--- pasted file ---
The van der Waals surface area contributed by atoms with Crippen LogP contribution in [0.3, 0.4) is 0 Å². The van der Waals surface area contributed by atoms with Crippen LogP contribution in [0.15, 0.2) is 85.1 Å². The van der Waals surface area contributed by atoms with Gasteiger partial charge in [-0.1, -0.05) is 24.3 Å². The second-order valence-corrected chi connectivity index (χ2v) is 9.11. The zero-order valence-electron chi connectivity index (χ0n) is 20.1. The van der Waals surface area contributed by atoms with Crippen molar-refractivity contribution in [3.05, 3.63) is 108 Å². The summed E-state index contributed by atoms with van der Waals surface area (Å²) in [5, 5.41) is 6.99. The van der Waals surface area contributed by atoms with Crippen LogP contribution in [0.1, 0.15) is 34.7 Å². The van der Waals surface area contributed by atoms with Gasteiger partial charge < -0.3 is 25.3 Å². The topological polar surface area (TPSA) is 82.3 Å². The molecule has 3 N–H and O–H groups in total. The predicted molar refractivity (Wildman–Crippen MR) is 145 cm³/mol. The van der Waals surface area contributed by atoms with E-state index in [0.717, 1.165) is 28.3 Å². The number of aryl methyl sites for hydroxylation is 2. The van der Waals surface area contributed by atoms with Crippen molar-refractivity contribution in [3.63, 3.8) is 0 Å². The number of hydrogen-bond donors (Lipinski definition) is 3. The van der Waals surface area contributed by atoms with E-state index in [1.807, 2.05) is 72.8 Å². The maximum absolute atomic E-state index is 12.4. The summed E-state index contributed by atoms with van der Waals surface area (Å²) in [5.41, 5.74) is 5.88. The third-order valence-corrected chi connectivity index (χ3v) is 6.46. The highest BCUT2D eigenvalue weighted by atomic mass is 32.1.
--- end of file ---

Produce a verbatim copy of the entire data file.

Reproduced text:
The van der Waals surface area contributed by atoms with Crippen LogP contribution in [0.3, 0.4) is 0 Å². The van der Waals surface area contributed by atoms with Crippen LogP contribution in [0.15, 0.2) is 85.1 Å². The van der Waals surface area contributed by atoms with Gasteiger partial charge in [-0.1, -0.05) is 24.3 Å². The second-order valence-corrected chi connectivity index (χ2v) is 9.11. The zero-order valence-electron chi connectivity index (χ0n) is 20.1. The van der Waals surface area contributed by atoms with Crippen molar-refractivity contribution in [3.05, 3.63) is 108 Å². The summed E-state index contributed by atoms with van der Waals surface area (Å²) in [5, 5.41) is 6.99. The van der Waals surface area contributed by atoms with Crippen LogP contribution in [0.1, 0.15) is 34.7 Å². The van der Waals surface area contributed by atoms with Gasteiger partial charge < -0.3 is 25.3 Å². The topological polar surface area (TPSA) is 82.3 Å². The molecule has 3 N–H and O–H groups in total. The predicted molar refractivity (Wildman–Crippen MR) is 145 cm³/mol. The van der Waals surface area contributed by atoms with E-state index in [0.717, 1.165) is 28.3 Å². The number of aryl methyl sites for hydroxylation is 2. The van der Waals surface area contributed by atoms with Crippen molar-refractivity contribution in [3.63, 3.8) is 0 Å². The number of hydrogen-bond donors (Lipinski definition) is 3. The van der Waals surface area contributed by atoms with E-state index in [1.807, 2.05) is 72.8 Å². The maximum absolute atomic E-state index is 12.4. The summed E-state index contributed by atoms with van der Waals surface area (Å²) in [5.41, 5.74) is 5.88. The third-order valence-corrected chi connectivity index (χ3v) is 6.46. The highest BCUT2D eigenvalue weighted by atomic mass is 32.1.